In the mean time, D'Arnaud could be a lot of fun to watch. It's exciting watching a good, smart, young defensive catcher grow up. He has a chance to be the third best catcher in Mets history, and if he never makes an All-Star team, I'll be disappointed.

Can Ike Davis return to form? That's worth rooting for. Ike seems like a good guy, and like with D'Arnaud, I'd be disappointed if Davis never made an All-Star team (though I'm mystified by his bWAR of -1.1 on defense in 2012. Does that make sense to anyone?).

I don't know if Murphy's an interesting story any longer. He seems to have settled in in the field, but he's not worth much out there. I don't see a big season possible for him, but I'll be interested to see if he'll be able to figure out how to last in one capacity or another into his late 30s, or whether injuries and ineffectiveness will push him out of the game in a few years.

Tejada's another interesting guy--can he move up, figure out how to hit well enough so that when his quickness starts to go his bat's enough to keep him around, or is he another player who'll drift out of the game as soon as he loses a step, or gets expensive.

Is Wright going to have a few more years like 2012, and get back on a HOF track? Is there any chance at all Santana can string together a half dozen 25 start seasons and get back into the HOF discussion? All of which is to say, the Mets are one of those teams more likely to be interesting than they are to be good. And that's fine. At some point over the last several years I stopped being pissed off that the Wilpons were as bad, as stupid and as venal as any owners in baseball, and just started to enjoy the show for its strangeness; for the drama that's outdone any soap opera I'm aware of, and for the team more as a collection of stories and individual performances rather than as a group, a team, likely to succeed.

.
   15. Benji Posted: January 29, 2013 at 08:16 AM (#4357178)
Davis' bad defensive number makes sense to me. "Just past a diving Jeter" gave up the Most Said crown to "past Davis and down the line". I don't know if he was taking his bad ABs out to the field with him, or if he couldn't figure what the hell Murphy was gonna pull next, but he really wasn't an asset in the field.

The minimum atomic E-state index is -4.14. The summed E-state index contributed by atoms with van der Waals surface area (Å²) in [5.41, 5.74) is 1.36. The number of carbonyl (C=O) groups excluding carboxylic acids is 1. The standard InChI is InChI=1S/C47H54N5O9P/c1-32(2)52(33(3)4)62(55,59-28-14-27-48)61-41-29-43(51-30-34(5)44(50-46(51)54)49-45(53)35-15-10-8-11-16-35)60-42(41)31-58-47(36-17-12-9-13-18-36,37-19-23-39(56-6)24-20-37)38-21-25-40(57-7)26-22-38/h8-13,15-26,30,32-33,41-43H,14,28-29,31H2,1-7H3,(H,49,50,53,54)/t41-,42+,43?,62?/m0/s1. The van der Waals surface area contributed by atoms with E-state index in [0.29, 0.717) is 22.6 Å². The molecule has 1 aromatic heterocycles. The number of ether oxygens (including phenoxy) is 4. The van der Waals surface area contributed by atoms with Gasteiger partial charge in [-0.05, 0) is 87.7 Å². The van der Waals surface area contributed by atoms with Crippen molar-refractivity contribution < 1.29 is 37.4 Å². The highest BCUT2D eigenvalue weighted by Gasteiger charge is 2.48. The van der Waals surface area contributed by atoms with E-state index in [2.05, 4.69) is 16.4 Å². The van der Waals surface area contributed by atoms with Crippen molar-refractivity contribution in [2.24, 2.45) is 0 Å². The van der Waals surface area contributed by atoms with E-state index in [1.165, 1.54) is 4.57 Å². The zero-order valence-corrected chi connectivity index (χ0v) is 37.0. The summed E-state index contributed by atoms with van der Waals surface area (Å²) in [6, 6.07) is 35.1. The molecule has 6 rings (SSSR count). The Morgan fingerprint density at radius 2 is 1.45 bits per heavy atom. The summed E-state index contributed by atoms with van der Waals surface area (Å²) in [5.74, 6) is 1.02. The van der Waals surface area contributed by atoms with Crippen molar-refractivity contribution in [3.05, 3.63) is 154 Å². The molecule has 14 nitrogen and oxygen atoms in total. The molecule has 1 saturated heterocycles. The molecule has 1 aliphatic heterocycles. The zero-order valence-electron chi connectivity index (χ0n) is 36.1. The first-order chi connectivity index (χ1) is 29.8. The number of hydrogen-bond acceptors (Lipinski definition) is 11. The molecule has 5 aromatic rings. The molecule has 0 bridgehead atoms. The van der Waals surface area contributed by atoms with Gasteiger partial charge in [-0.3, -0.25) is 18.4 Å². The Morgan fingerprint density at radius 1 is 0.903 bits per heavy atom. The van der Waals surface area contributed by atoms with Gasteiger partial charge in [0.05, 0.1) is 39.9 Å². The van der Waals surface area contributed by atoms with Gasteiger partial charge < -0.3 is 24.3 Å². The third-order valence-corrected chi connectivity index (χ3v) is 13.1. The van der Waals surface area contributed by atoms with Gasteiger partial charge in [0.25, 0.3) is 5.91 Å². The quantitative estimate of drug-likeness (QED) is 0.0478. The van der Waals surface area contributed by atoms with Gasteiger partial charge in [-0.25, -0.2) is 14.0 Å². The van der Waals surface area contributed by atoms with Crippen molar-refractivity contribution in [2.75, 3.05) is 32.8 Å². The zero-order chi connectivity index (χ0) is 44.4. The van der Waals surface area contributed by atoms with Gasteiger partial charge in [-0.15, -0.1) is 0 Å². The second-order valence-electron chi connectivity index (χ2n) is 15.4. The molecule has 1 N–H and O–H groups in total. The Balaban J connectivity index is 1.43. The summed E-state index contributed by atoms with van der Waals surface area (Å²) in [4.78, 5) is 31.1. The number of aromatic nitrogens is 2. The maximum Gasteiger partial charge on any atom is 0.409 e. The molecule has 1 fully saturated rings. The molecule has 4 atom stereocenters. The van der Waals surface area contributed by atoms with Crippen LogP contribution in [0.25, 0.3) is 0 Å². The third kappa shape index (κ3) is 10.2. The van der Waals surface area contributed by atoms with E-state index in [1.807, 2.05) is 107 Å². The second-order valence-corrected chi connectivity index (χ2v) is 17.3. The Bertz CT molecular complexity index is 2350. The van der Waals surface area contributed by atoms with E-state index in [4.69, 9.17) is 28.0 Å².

16. JE (Jason) Posted: January 29, 2013 at 08:44 AM (#4357188)
Yeah - Alderson's most significant failure was not trading Reyes.

I would bet the house that the decision not to trade Jose was Jeffrey's.
   17. thetailor Posted: January 29, 2013 at 03:49 PM (#4357601)
I would bet the house that the decision not to trade Jose was Jeffrey's.


Definitely. There is a 99.9% chance that the Wilpons valued game of day ticket sales in July-September 2011 more than the future of the franchise. Every move they have ever made has indicated as such.
   18. Johnny Sycophant-Laden Fora Posted: January 29, 2013 at 04:24 PM (#4357643)
Is Wright going to have a few more years like 2012, and get back on a HOF track?


Let's use the HOM line of 60 War, he's at 39.1 before age 30
last 3 years:
27: 2.5
28: 1.9
29: 6.7

using BJames favorite toy, Wright has an established value of 4.4 WAR and 6.6 years left, which gives him a 50% chance of reaching 68 WAR and an 89% chance of reaching 60 (I think James has a rule that if a goal is 3 or more years away your odds cannot exceed 70%)

His 10 BBREF comps averaged 23 WAR after age 30 (the retried ones averaged 26), that gets him over 60 as well.

I'd say he's on target to be a borderline HOF candidate, and by that I mean a 50/50 shot - in the "gray area" so to speak

He's currently 28th in JAWS among 3Bs...

   19. Jack Carter, calling Beleaguered Castle Posted: January 29, 2013 at 06:53 PM (#4357805)
@18--yeah, that's certainly more promising than where he was at the end of last season, and suggestive of a real shot.

For no good reason that I can substantiate, I do think that fluky looking seasons like 2012 don't bode well for a player putting together a long string of solid seasons in the future. Between that and the underrepresentation of 3bmen in the Hall, if the FT gives Wright a 50-50 shot, I'd lean towards those odds as more on the order of 2 to 1 against. Still, given where he was after 2011, 2 to 1 against is pretty good.

edit: anyone else getting randomized typography in this part of the comments section?
   20. billyshears Posted: January 29, 2013 at 08:53 PM (#4357846)
I also think Wright will be hurt by the fact that his value is derived from a broad base of skills (not so much fielding though) rather than one signature skill. My impression is that those guys tend to be undervalued by the public. I think Wright needs to put up a couple more seasons like 2007 for people to start thinking of him like a Hall of Famer again.